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    I think I remember this thread the first time round!!
    Anyway, having owned the Freelander for over a decade I can report the number of times I've been stuck in snow is.......Never and I've driven it through some serious snow. Oh, and by the way I use road tyres, all the time.
     
  10. HonestJon007

    HonestJon007 Member

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    I think they are good in the snow because who cares if you write off a FL? But put some one behind the wheel of a defender they will probably spend another £500 on it making sure its not gonna get hurt driving down a snowy lane, basically underestimated car that has physics and psychology on its side!
     
  11. Epicuser

    Epicuser Ex Freelander Owner

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    Cold weather tyres (most people call them winter tyres) are the best thing to drive in sub 7 degree C temperatures, whether it be dry, wet, ice or snow.

    A 2 wheel drive with with cold weather tyres will beat a 4 wheel drive vehicle on summer or many AT tyres.

    A 4x4 with winter tyres is almost unstoppable.

    A 4x4 will only help you move off. It doesn't help you go round corners or stop. The tyres do that.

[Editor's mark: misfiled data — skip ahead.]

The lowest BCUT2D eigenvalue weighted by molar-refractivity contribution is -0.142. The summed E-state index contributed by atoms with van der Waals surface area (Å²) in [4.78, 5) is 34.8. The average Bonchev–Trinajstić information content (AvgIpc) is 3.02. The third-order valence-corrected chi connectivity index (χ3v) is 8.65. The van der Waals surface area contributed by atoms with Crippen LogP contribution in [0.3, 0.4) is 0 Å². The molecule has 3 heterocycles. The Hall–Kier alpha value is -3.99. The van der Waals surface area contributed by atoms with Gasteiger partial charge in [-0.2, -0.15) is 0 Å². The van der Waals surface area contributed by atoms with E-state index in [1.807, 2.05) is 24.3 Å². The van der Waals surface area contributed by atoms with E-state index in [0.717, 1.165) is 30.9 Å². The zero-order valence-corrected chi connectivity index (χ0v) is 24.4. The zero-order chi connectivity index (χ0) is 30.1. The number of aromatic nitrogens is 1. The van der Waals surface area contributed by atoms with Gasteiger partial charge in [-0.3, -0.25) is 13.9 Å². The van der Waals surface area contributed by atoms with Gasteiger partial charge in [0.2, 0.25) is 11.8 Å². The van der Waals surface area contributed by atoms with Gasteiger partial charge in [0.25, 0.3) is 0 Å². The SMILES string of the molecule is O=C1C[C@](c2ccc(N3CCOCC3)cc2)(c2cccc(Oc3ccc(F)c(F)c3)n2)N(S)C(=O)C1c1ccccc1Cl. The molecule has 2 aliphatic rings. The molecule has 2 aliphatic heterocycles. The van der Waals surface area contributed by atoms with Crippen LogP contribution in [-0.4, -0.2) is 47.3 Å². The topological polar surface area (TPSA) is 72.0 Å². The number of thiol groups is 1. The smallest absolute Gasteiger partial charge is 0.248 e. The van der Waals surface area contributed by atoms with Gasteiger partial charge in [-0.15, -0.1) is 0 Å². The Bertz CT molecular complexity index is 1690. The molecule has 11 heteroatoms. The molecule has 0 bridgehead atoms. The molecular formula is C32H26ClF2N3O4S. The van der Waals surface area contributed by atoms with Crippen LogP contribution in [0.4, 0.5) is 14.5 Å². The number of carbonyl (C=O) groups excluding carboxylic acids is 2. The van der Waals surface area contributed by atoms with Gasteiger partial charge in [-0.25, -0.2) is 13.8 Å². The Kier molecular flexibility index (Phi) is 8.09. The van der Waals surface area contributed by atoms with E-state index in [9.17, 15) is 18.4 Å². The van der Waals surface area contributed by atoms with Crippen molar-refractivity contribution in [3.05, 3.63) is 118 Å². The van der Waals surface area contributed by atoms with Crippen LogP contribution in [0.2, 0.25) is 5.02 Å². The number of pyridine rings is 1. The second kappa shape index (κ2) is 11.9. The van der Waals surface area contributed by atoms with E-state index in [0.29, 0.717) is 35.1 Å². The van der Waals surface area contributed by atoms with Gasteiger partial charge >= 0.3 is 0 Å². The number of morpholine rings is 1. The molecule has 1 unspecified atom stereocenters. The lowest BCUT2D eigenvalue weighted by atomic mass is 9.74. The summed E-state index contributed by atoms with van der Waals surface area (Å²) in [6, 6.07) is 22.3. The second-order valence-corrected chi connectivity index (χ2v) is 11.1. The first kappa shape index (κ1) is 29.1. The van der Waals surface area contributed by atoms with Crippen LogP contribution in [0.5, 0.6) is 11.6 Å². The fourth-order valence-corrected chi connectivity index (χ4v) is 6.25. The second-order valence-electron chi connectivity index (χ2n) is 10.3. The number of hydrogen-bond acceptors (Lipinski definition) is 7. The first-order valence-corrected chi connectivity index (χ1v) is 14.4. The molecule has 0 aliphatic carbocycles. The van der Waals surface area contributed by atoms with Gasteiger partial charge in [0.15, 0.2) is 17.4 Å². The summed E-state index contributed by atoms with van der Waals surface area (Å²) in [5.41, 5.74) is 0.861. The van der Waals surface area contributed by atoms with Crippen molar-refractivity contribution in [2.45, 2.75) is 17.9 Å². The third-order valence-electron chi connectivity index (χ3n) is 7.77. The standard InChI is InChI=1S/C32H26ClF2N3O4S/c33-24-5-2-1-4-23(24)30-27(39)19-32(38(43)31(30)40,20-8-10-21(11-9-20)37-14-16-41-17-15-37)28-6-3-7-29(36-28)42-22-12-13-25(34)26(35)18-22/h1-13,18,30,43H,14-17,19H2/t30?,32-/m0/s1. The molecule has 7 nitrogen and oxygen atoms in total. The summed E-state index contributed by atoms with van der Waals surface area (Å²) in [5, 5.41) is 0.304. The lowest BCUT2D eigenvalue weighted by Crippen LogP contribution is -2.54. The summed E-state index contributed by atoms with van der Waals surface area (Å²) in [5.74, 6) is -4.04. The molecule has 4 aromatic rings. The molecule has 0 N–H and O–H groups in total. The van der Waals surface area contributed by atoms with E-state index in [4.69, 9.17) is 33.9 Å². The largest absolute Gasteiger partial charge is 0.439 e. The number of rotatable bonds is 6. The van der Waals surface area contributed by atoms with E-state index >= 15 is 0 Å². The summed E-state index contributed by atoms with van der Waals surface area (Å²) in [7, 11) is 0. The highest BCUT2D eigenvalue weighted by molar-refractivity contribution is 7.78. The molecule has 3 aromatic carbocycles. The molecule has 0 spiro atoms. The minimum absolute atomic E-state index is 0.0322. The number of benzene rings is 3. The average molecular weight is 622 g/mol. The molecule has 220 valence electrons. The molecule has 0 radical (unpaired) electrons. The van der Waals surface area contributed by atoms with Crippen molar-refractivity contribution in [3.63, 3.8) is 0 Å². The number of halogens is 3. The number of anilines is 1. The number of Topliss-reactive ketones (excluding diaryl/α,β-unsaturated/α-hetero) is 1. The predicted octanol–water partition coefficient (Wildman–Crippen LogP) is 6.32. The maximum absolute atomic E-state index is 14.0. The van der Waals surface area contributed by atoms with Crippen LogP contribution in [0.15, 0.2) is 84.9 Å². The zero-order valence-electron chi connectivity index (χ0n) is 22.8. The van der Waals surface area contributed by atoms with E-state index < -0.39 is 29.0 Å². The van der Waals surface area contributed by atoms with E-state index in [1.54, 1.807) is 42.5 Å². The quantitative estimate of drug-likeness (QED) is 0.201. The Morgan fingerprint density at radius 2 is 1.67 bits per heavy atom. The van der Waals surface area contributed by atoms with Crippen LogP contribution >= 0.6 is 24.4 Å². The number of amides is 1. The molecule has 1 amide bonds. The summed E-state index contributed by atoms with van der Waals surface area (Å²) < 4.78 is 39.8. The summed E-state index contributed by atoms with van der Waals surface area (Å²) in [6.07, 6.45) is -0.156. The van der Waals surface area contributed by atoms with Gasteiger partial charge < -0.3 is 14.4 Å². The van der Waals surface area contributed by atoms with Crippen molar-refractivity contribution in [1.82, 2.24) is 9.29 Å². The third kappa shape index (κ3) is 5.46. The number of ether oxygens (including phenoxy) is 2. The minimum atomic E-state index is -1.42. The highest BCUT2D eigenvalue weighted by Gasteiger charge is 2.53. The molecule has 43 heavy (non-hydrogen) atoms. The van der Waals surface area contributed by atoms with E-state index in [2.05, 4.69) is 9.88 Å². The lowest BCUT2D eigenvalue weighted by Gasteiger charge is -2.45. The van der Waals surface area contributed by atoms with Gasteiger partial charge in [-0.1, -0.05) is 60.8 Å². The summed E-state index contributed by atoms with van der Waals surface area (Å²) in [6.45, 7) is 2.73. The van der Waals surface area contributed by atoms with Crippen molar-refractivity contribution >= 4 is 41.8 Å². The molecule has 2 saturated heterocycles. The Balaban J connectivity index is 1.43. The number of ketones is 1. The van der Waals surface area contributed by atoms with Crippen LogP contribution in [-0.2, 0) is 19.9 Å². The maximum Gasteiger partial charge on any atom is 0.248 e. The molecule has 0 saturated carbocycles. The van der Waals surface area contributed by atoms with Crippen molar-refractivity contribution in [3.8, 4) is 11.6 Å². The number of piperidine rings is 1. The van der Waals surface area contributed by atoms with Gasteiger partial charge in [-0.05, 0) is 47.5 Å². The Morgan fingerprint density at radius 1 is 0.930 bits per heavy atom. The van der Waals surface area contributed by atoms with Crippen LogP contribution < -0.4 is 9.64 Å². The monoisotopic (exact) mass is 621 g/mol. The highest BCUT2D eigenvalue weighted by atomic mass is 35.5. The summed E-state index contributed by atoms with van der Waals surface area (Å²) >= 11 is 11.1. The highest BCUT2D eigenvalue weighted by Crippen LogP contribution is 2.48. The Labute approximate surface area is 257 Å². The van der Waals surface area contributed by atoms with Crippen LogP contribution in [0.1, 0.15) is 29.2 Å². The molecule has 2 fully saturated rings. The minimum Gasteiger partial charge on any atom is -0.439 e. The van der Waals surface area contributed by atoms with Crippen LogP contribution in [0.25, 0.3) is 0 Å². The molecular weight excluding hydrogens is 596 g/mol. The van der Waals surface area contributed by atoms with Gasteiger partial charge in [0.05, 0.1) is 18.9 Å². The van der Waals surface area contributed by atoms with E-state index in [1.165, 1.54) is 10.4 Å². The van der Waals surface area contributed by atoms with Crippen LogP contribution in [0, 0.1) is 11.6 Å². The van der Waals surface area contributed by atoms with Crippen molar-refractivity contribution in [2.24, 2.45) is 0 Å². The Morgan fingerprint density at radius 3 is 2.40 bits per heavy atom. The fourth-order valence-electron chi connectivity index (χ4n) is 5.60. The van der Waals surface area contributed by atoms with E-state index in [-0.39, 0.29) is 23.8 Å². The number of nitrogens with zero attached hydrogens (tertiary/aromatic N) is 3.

One reason why they are better than most cars is nothing more than ground clearance

    My 2p's worth. .
     
  12. GrumpyGel

    GrumpyGel Well-Known Member

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    I can concur with @Epicuser . I went over the Port Hills here in Chch 1 day in my old D1V8 with Savero ATs. It was a lovely winter's day when we set off and had a great time, but as we started to come home the snow hit and temps dropped like a stone. We went over the summit and the snow on the 'home side' decent (about 500m) was dramatic. We managed to get down to quite low levels but the temp was well below freezing by then and the road turned to ice. There was absolutely no way on stopping the car other than running the wheels against the curb. As soon as the car was moving at the slowest possible speed, it just would not stop. The irony is that once stopped against the curb, I could put it in reverse and drive back up the hill as if the road conditions were OK.

    The D1 is a hugely heavy beast that takes a lot of stopping. I don't know if the Freelander would do any better in those conditions, but with less weight, its got a head start!
     
  13. Skinny Mike

    Skinny Mike Well-Known Member

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    Oops, ignore.
     
  14. mikescuba

    mikescuba Well-Known Member